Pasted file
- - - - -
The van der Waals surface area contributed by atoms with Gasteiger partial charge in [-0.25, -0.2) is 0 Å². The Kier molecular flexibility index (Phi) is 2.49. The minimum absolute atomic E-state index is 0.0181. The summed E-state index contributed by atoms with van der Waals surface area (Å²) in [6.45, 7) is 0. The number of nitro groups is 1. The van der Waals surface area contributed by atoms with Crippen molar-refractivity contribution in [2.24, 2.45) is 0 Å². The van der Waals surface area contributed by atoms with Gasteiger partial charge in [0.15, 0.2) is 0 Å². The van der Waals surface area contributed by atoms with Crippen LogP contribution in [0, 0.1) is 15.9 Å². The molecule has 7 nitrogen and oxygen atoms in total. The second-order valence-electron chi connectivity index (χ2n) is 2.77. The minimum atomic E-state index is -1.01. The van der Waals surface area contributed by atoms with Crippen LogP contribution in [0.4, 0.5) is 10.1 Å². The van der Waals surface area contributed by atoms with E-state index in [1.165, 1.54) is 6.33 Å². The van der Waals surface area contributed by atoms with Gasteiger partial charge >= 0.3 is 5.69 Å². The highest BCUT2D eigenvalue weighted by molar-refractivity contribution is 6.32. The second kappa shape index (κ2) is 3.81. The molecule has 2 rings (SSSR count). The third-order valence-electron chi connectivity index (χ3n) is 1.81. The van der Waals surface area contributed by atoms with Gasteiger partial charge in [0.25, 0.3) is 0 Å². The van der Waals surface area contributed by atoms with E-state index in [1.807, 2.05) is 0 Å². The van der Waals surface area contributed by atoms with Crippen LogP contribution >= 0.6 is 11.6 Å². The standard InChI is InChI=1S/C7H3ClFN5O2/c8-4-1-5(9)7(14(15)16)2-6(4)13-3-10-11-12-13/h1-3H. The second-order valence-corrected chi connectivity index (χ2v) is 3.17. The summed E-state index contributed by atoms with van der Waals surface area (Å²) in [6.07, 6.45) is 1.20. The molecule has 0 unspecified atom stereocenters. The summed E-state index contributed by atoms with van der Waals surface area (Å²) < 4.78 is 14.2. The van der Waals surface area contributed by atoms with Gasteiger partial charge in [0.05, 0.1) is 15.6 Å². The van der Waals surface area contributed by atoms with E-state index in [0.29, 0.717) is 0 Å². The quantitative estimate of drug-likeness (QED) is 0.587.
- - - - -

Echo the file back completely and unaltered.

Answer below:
The van der Waals surface area contributed by atoms with Gasteiger partial charge in [-0.25, -0.2) is 0 Å². The Kier molecular flexibility index (Phi) is 2.49. The minimum absolute atomic E-state index is 0.0181. The summed E-state index contributed by atoms with van der Waals surface area (Å²) in [6.45, 7) is 0. The number of nitro groups is 1. The van der Waals surface area contributed by atoms with Crippen molar-refractivity contribution in [2.24, 2.45) is 0 Å². The van der Waals surface area contributed by atoms with Gasteiger partial charge in [0.15, 0.2) is 0 Å². The van der Waals surface area contributed by atoms with Crippen LogP contribution in [0, 0.1) is 15.9 Å². The molecule has 7 nitrogen and oxygen atoms in total. The second-order valence-electron chi connectivity index (χ2n) is 2.77. The minimum atomic E-state index is -1.01. The van der Waals surface area contributed by atoms with Crippen LogP contribution in [0.4, 0.5) is 10.1 Å². The van der Waals surface area contributed by atoms with E-state index in [1.165, 1.54) is 6.33 Å². The van der Waals surface area contributed by atoms with Gasteiger partial charge >= 0.3 is 5.69 Å². The highest BCUT2D eigenvalue weighted by molar-refractivity contribution is 6.32. The second kappa shape index (κ2) is 3.81. The molecule has 2 rings (SSSR count). The third-order valence-electron chi connectivity index (χ3n) is 1.81. The van der Waals surface area contributed by atoms with Gasteiger partial charge in [0.25, 0.3) is 0 Å². The van der Waals surface area contributed by atoms with E-state index in [1.807, 2.05) is 0 Å². The van der Waals surface area contributed by atoms with Crippen LogP contribution >= 0.6 is 11.6 Å². The standard InChI is InChI=1S/C7H3ClFN5O2/c8-4-1-5(9)7(14(15)16)2-6(4)13-3-10-11-12-13/h1-3H. The second-order valence-corrected chi connectivity index (χ2v) is 3.17. The summed E-state index contributed by atoms with van der Waals surface area (Å²) in [6.07, 6.45) is 1.20. The molecule has 0 unspecified atom stereocenters. The summed E-state index contributed by atoms with van der Waals surface area (Å²) < 4.78 is 14.2. The van der Waals surface area contributed by atoms with Gasteiger partial charge in [0.05, 0.1) is 15.6 Å². The van der Waals surface area contributed by atoms with E-state index in [0.29, 0.717) is 0 Å². The quantitative estimate of drug-likeness (QED) is 0.587.